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The Minotaur in Pamplona,
Books I and II

edited by Neil Ayres


Review by Nick Jackson

Tcover scanaking its title from a wonderful reworking of the Minotaur myth by Rhys Hughes, this collection weaves the fabric of myth and legend into modern day scenarios. The best stories succeed in fusing the classical tradition with the concerns and perceptions of contemporary society in an inspiring way bringing magic to the mundane.

The collection opens with a curiously nostalgic poem, "Monemvasia", by Brian Aldiss, evoking the lost world of classical Greece. In "Dancing the Labyrinth", Lisa Granville eschews all sentiment in a reflective study of a disintegrating marriage which propels its female character into an affair with a god-like Cretan. Superficially predictable, this is a memorable story, which convinces by its deft handling of mythical themes and perceptive analysis of relationships and the need for self-belief.

Andrew Hook's story succeeds in compressing cover scana phoenix-eye view of history into a few pages and makes the bird's odyssey a rich excursion through a landscape of symbols--ancient and modern, culminating in a genuinely moving dénouement. This mingling of the fabulous and the commonplace is superbly handled in Rhys Hughes' title story, which transforms the myth of the Minotaur into a study of contemporary alienation. Hughes writes with such confidence that his man/Minotaur figure stands out, despite the brevity of the tale.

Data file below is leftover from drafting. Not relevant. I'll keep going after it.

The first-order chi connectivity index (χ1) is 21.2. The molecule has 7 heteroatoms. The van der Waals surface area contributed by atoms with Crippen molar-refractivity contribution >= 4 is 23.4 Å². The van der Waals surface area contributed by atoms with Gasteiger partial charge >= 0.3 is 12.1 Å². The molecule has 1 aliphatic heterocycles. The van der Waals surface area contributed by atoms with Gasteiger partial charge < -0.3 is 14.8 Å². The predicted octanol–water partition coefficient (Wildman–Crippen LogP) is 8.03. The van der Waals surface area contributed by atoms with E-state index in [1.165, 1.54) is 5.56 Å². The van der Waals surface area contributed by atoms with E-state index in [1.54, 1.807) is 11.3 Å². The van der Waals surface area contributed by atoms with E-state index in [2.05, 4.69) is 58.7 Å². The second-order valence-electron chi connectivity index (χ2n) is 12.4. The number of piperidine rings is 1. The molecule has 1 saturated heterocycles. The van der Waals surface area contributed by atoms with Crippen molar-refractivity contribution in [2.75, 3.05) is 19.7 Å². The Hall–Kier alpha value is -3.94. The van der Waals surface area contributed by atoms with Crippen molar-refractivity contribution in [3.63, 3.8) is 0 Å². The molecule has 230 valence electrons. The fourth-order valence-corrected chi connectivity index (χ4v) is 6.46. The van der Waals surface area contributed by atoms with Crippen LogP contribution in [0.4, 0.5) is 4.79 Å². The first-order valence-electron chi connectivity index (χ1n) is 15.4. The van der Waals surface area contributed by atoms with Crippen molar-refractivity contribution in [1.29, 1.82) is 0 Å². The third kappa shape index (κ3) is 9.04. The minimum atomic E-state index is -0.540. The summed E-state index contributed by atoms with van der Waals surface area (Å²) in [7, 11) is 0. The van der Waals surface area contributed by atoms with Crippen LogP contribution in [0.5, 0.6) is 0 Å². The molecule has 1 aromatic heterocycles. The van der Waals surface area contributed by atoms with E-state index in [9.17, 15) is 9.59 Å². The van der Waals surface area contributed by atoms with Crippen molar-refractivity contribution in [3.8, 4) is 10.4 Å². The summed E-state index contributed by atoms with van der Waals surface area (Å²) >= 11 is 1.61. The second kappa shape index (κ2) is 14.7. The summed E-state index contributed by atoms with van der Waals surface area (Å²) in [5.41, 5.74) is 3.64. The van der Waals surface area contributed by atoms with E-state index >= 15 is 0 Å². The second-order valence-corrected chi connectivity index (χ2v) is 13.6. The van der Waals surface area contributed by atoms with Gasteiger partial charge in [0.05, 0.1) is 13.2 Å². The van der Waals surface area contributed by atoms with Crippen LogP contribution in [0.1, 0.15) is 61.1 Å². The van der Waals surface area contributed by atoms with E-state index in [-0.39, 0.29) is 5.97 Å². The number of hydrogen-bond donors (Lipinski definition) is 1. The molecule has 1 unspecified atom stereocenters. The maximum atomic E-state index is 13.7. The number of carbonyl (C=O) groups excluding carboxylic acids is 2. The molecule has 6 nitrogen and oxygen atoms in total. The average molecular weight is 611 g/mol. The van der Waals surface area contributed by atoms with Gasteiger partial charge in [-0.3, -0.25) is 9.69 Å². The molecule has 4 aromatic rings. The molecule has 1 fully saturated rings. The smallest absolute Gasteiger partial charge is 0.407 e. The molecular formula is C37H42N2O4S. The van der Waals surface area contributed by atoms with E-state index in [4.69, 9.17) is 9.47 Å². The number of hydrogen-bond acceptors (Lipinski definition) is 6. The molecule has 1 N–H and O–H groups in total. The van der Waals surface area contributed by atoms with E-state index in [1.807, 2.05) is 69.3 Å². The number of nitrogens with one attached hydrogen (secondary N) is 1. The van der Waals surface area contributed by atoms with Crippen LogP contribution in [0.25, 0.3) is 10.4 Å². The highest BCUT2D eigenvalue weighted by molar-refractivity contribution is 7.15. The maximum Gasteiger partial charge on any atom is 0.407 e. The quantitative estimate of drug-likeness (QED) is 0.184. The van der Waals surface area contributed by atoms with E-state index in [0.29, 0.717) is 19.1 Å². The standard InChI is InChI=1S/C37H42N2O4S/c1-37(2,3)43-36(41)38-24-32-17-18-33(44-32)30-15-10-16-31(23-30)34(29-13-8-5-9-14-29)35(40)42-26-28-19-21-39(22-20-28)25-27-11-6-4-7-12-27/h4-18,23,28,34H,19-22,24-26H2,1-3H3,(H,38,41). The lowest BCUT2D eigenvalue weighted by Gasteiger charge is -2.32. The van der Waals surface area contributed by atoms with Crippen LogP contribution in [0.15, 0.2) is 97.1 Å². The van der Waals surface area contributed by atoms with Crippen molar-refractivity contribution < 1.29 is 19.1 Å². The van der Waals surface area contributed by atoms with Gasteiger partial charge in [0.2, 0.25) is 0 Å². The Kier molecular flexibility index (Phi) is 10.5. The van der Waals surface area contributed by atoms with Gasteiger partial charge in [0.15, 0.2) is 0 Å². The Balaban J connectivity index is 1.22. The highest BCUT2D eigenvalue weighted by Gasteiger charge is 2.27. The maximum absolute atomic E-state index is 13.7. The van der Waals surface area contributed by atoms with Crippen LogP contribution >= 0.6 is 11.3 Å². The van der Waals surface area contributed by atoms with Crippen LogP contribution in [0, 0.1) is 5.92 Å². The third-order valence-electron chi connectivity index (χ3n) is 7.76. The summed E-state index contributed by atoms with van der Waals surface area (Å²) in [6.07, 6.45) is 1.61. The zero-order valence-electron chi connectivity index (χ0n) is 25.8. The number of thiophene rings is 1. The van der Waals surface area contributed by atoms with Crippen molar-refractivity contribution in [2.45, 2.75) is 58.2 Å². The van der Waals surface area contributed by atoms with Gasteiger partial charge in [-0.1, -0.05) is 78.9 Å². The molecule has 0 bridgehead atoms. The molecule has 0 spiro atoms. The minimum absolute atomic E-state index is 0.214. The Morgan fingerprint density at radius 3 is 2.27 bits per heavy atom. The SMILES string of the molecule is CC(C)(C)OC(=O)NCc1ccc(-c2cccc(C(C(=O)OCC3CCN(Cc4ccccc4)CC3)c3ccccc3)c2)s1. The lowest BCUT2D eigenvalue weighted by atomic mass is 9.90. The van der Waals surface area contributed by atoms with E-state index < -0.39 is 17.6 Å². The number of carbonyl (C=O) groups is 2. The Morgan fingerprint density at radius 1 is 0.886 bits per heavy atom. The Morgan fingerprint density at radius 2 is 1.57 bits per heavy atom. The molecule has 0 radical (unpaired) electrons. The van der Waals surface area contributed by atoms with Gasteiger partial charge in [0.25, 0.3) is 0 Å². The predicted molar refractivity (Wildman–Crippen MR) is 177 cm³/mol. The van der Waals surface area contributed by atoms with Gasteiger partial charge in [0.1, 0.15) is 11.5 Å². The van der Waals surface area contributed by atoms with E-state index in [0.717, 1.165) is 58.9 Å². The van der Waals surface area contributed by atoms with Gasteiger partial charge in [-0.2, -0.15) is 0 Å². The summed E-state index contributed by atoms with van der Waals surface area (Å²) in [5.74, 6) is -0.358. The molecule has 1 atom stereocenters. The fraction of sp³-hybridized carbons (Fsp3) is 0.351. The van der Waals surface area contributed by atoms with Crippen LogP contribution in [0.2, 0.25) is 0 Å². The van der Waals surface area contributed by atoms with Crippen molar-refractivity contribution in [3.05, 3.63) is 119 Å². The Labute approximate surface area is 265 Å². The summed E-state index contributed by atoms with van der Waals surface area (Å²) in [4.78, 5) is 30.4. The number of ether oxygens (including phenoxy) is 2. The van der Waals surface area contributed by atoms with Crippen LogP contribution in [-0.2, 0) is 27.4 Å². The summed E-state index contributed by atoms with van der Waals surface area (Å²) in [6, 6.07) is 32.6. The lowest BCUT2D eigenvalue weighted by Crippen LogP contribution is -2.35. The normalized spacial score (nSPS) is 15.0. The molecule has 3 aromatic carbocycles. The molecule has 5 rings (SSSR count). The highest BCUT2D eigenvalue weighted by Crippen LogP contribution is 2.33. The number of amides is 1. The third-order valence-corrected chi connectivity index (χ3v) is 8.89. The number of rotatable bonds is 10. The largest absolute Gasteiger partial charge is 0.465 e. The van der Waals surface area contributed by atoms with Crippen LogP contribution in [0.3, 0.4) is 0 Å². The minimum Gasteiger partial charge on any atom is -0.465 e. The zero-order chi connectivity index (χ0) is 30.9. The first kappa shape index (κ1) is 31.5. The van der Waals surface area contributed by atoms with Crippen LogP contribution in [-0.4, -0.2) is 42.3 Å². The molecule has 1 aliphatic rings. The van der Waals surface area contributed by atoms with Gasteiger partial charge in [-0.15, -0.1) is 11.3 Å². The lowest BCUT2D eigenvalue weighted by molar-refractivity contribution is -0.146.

Another brief but satisfying story opens the second volume: Lavie Tidhar's enigmatic portrayal of a one-eyed sextant based on the legend of Polyphemus. The bitter irony of his trade is brought out with gentle comedy and the piece leaves a lasting impression.

"Ascent Is Not Allowed" by Catherynne M Valente gives us an angry lament in the words of a group of sculptured goddesses from the Parthenon who rail against the hordes of godless tourists. Male violence against women and its tacit acceptance by society is at the uncomfortable heart of these beautifully written monologues. In "Circe's Choice", Steve Redwood composes a similar series of first person monologues to retell the tragedy of Circe. At times confusing, this story could have done with some signalling of the different characters speaking, but the language is evocative, reaching to the core of all tragic love stories.

The collection closes with Kara Kellar Bell's "The Mermaid's Song", a slightly disappointing retelling of the 'seduction-of-sailors-by-mermaids' legend, which fails to transcend its well-worn themes.

Overall, this is a super collection: varied and original with some brilliant writing. For me, the accompanying artwork does little to complement the stories effectively and, with one or two exceptions, even detracts somewhat from the imagery.

Small reservations aside, this collection is thoroughly commendable, containing some miniature masterpieces of innovation, and deserving of a place on the bookshelves of all fantasy lovers.

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